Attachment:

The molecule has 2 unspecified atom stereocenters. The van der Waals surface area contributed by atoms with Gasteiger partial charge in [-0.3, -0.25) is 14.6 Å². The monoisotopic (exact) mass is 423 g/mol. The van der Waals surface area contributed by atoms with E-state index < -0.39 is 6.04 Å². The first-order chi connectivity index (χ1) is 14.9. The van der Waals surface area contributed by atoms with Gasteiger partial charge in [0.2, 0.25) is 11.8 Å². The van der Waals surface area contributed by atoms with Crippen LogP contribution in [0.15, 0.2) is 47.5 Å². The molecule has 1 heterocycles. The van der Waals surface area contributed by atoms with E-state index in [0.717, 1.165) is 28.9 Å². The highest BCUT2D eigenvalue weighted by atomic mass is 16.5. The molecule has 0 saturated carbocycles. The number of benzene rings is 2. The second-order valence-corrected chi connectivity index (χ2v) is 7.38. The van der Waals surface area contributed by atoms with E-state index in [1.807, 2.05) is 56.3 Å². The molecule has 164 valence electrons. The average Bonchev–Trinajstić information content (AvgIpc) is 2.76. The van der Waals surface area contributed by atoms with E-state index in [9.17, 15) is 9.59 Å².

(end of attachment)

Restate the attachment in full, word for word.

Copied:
The molecule has 2 unspecified atom stereocenters. The van der Waals surface area contributed by atoms with Gasteiger partial charge in [-0.3, -0.25) is 14.6 Å². The monoisotopic (exact) mass is 423 g/mol. The van der Waals surface area contributed by atoms with E-state index < -0.39 is 6.04 Å². The first-order chi connectivity index (χ1) is 14.9. The van der Waals surface area contributed by atoms with Gasteiger partial charge in [0.2, 0.25) is 11.8 Å². The van der Waals surface area contributed by atoms with Crippen LogP contribution in [0.15, 0.2) is 47.5 Å². The molecule has 1 heterocycles. The van der Waals surface area contributed by atoms with E-state index in [0.717, 1.165) is 28.9 Å². The highest BCUT2D eigenvalue weighted by atomic mass is 16.5. The molecule has 0 saturated carbocycles. The number of benzene rings is 2. The second-order valence-corrected chi connectivity index (χ2v) is 7.38. The van der Waals surface area contributed by atoms with E-state index in [1.807, 2.05) is 56.3 Å². The molecule has 164 valence electrons. The average Bonchev–Trinajstić information content (AvgIpc) is 2.76. The van der Waals surface area contributed by atoms with E-state index in [9.17, 15) is 9.59 Å².